Originally Posted by Simon Moya-Smith, Staff Writer, NBC News
It’s only been three days since the start of Mississippi’s alligator hunting season, yet a pair of parties have already submitted two record-breaking ‘gators, state wildlife officials announced Monday.
Dustin Brockman of Vicksburg, Miss., ventured with his brother and friend into the Mississippi River by motorboat early Saturday night and emerged with a 727-pound record breaker that was 13 feet, 4.5 inches long.The previous weight record was 697.5 pounds, according to Ricky Flynt, program coordinator with the Mississippi Department of Wildlife, Fisheries, and Parks.
“We chased him for about two hours,” Brockman said. “Then we got a shot on him.”
Brockman said that it took two hours after hooking the alligator using a crossbow before they could shoot it with a shotgun. It took four hours more to get it into the boat, but Brockman said it was too heavy to do with just the three of them, so they just waited in the middle of the river for the sun to rise.
“We killed the alligator at 4 a.m.,” he said. “We waited until 6:30 (a.m.) before I called three or four more guys to help us load it into the boat.”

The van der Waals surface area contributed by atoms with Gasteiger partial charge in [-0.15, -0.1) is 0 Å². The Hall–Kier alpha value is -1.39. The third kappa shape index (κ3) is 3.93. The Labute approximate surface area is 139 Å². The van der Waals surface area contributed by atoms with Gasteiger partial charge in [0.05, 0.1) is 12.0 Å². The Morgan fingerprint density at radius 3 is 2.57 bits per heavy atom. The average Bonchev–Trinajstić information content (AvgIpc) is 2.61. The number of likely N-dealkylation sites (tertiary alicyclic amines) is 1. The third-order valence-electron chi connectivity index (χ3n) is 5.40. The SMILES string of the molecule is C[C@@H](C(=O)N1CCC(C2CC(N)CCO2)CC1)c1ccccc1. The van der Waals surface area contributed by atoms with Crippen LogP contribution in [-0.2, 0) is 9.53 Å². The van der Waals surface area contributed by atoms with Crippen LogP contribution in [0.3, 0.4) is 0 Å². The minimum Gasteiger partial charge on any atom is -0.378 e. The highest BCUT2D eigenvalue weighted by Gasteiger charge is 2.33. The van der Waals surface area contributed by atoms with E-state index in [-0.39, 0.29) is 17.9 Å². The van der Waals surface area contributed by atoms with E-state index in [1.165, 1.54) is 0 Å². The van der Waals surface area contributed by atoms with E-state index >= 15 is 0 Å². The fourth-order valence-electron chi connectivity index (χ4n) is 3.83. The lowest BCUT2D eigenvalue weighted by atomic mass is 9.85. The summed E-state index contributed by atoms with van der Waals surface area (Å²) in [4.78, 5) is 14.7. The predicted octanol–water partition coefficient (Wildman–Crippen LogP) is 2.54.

And just one hour prior to Brockman’s epic catch, a hunting party led by Beth Trammell of Madison, Miss., hooked a 13-foot, 5.5-inch alligator near Redwood.
The Trammell party, which included six people, broke the previous weight record with their 723.5-pound catch and held the markbefore Brockman broke it 60 minutes later.
“It took about four hours to get it in the boat,” said Trammell. “We had to flag another boat down to help us out it was so big.”
Trammell said that when they had the hefty alligator hooked, their poles were bent like “candy canes.”
The current length record, which has yet to be broken, is 13 feet, 6.5 inches. That alligator was captured on the Pascagoula River in 2008, according to the Mississippi Wildlife, Fisheries and Parks department.
Brockman, who had never hunted alligator before this weekend, said the majority of the hunting occurs at night when it’s easier to spot the reptiles' eyes with a flashlight.
“It’s a lot easier to find them because their eyes reflect,” he said. “In the daytime, if they’re lying on a bank underneath the tree, you ain’t going to see them.”
Brockman said he plans to use the gator's skin for a gun strap and a picture frame and will eat the meat after providing some to his friends.
“We’re going to cook it for sure,” he said. “I got a bunch of people who want some, and there’s plenty for me and everybody else.”
Trammell said she plans to get the meat back from the processor as early as Friday.
“We’ll eat the meat,” she added. “I think my brother in law is going to get the head mounted.”
And the Trammell party will be back out on the water this weekend, hoping to catch another record breaker.